I had seen bars on windows, houses with gates as well as armed guards, even a dog or two at an opening of a fence, but Rwanda was quite different. For those that had and wanted to keep their stuff, there were armed guards with machine guns and bats with nails in them and the walls were eight to ten feet high, topped with pieces of broken glass as well as barbed wire. Now, these were not ordinary pieces of glass; they were immense shards, jagged and multicolored of about two by three inches a piece. They stretched upward from the wall like a thousand little knives, sharpened to pointed perfection.
The combination of all the factors struck me as bizarre but especially the last. Would not the barbed wire do so much damage that the glass really served no purpose, I thought? Well, yes, probably but this was not the point. Barbed wire was not part of the average Rwandan’s life whereas most would be familiar with what broken glass could do.
On entering a wealthy Rwandan home, one would see immense lawns, the shadow cast over the remaining wall – moonlight bouncing off the shards in between the beams of light like a prism of (in)security. The house was huge but sectioned off – more defensible spaces I suppose. We were led to the living room, greeted by the Ms. (not the Misses – different house, different story) who was adorned in a stunning shock of color and excess. While we could not see the rest of the house and were offered no tour, one could see eight doors on different sides of the room. We were in the center of the maze, very fitting I thought.
The house was elegant, tastefully sparse, decorated with a few masks, fabrics, paintings and pottery from different parts of Africa. Before sitting down, Mason, myself and Francis (another colleague from Maryland on the project) to see the different pieces of art a little closer. At some point, the Ms. excused herself (she needed to check something in the kitchen), leaving through one of the doors. We looked at the handmade crafts (the chairs, table and bowls) and then looked at each other. By any standard, this place was amazing. The Ms. blew in and out about five times in one door and out another. By the time we turned around the table was filled with food of all kinds – the ripest of fruit, the tenderest of meat, the sweetest of smells, some potato-like dish and something else that I had never seen. Very quickly, we knew that we were in for one hell of a meal. The four of us started eating out of the handmade bowls, later being joined by others – emerging from the different doors. Every now and then I glanced though the window and out to the wall, seeing someone with a machine gun walk past.
The next day we walked through some street in Kigali (the capital and home to the hotel in the movie Hotel Rwanda), closely navigating near the restaurant fronts whose guards kept the hundreds of beggars and money-changers at bay. One could see several hundred more in the cracks of the city (between buildings, in alley ways, on the hills). The street was a buzz with activity, as always. There were a million and one colors, smells, accents, faces and outfits. Some wore three-piece suits, some wore only an old piece of African cloth. Interestingly none wore shorts, despite the ridiculous heat. This was considered rude and left for Mizungus. Given the heat, being viewed as an outsider essentially sucked on every dimension but this one.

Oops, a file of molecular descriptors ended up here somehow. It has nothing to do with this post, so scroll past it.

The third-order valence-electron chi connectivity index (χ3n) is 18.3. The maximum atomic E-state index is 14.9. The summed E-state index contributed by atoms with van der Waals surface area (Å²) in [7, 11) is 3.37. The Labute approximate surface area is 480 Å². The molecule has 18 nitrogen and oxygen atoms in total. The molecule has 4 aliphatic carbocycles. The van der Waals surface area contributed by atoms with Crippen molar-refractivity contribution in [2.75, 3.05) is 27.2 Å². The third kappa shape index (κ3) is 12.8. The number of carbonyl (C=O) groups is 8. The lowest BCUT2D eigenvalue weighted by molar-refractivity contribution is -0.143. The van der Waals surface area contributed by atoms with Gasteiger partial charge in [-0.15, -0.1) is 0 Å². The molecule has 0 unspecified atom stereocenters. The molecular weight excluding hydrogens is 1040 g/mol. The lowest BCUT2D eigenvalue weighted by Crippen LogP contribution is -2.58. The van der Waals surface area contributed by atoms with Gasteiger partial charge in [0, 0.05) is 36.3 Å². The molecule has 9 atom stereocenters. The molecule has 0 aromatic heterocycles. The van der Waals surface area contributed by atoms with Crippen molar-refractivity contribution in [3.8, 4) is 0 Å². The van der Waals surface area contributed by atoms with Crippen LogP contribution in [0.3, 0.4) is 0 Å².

As we walked, three cars blew down the street, moving faster than anything else. One of them seemed to miss everyone by inches and then as quickly as it turned onto the street, it turned and moved toward the bank. Never slowing down, the car came to a screeching halt. Guards came up on either side and someone in a fabulous two-piece suit stepped out. If I had to guess, I would say Armani - all black, well-tailored. More guards showed up and now with about six people on either side the man walked toward the building. After he was inside, more guards came out, opened the door to the car and then three more individuals came out – one looking more important than the next. Greetings were made and then they all entered the building.
We asked our guide: who was that? To this, he only responded: “there are many in Rwanda with a great deal of money. That was obviously one of them.” We looked at each other and smiled.
Sitting down for lunch across the street from the bank, behind an open fence, three guards, two machine guns and a big stick, I tried to pinpoint my feelings. I had felt all this before but could not find the moment. Then I remembered. On one street in New York city, a homeless woman walked up to a bank deposit drawer, opened it, pulled down her pants, leaned back and furrowed her brow as she took a dump. At the same time, some guy with an equally beautiful suit and amazing briefcase under his arm walked out of the bank and into a limousine. The two most likely did not see one another but through me they occupied the same space and that cohesion as well as tension was tremendously unsettling. How could the two exist in the same space? What was I supposed to do with that information? How was I supposed to ignore it? Why was I allowed/guided to see it? How could such stark differences exist? Did they? How could the car pass through the crowd like a ghost? Which one was dreaming – the one or the other? Did it run through the crowd or over it and I just was not able to see the poorer victimized? What would happen if the bars were not there or the guards or the glass? Would there be some Hobbesian “free for all”? Was I not seeing one already?
Too much thinking. Where the hell is my tea?